Tokyo Electric Power Co. (TEPCO) has finally announced that it will decommission its Fukushima No. 2 Nuclear Power Plant, more than seven years after the outbreak of the ongoing crisis at its tsunami-ravaged Fukushima No. 1 plant. If realized, all 10 nuclear reactors in Fukushima Prefecture would be dismantled. The presence of the No. 2 power station has offended Fukushima Prefecture residents, many of whom are still living as evacuees, and others who have suffered groundless rumors about radiation contamination. TEPCO needs to swiftly draw up a road map that will enable smooth decommissioning of the complex. Like the No. 1 plant, the No. 2 complex was also hit by tsunami generated by the March 2011 Great East Japan Earthquake. However, some of its external power sources remained intact, averting meltdowns at the plant.
Mainichi 15th June 2018 read more »
Tokyo Electric Power Co. announced June 14 that it will move to decommission the currently offline Fukushima No. 2 nuclear power plant, located near the crippled Fukushima No. 1 plant. Since the catastrophic accident seven years ago, the local governments and assemblies have been making repeated calls on the utility to decommission the facility, along with the stricken plant. This is the company’s belated move to respond to the calls by making a decision that has long been clearly inevitable.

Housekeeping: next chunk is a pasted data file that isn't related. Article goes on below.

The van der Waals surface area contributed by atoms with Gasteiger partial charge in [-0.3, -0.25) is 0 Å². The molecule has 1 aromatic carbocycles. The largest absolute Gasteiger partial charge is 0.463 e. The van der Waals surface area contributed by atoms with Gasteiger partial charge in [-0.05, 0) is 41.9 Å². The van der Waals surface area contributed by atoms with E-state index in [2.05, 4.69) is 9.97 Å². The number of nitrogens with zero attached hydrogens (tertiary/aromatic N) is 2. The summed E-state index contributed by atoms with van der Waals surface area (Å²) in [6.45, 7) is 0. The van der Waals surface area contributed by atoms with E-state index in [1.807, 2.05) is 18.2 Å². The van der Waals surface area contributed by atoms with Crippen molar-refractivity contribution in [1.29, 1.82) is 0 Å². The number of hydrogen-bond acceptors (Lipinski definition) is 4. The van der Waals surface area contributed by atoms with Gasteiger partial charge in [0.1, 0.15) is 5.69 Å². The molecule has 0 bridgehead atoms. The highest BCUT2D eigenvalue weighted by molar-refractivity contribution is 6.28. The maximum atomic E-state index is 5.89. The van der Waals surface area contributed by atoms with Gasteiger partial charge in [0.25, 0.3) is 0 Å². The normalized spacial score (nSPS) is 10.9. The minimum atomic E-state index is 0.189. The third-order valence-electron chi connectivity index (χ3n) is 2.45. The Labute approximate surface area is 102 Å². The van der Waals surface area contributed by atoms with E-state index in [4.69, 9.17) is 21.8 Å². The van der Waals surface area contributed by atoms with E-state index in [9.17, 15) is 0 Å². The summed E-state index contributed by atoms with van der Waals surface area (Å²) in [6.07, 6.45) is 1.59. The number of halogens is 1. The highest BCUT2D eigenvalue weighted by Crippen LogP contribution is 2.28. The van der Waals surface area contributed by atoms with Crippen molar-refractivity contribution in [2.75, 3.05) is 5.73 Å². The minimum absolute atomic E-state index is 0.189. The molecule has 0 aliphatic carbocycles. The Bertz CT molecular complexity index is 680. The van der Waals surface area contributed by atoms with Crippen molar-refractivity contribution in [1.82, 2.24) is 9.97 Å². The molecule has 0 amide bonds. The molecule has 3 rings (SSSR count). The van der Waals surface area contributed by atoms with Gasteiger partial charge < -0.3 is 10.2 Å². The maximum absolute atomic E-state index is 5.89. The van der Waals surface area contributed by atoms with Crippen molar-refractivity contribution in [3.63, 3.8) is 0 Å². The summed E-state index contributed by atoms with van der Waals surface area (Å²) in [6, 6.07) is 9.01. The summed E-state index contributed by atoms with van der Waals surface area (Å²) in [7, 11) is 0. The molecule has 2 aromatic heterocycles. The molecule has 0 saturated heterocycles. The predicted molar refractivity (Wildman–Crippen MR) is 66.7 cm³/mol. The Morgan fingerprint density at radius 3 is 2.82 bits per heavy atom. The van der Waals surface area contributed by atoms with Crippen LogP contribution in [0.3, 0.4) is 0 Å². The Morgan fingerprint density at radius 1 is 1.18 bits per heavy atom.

Asahi Shimbun 15th June 2018 read more »
Japan’s plan to reuse soil contaminated with radiation from the Fukushima-Daiichi nuclear power plant accident for agriculture is sparking something of its own nuclear reaction. Residents and other critics don’t want any part of it.
BNA 14th June 2018 read more »
A nuclear reactor at a trouble-hit complex in southwestern Japan restarted operations Saturday for the first time in more than six and a half years amid lingering safety concerns. The No. 4 unit at the Genkai plant in Saga Prefecture is the fourth reactor of operator Kyushu Electric Power Co’s to go back online and the ninth nationwide under stricter safety rules implemented after the Fukushima crisis in 2011. The utility aims to generate and supply electricity from Wednesday and start commercial operations in mid-July. The restart sparked local protests, with around 100 people gathering in front of the plant.
Japan Today 16th June 2018 read more »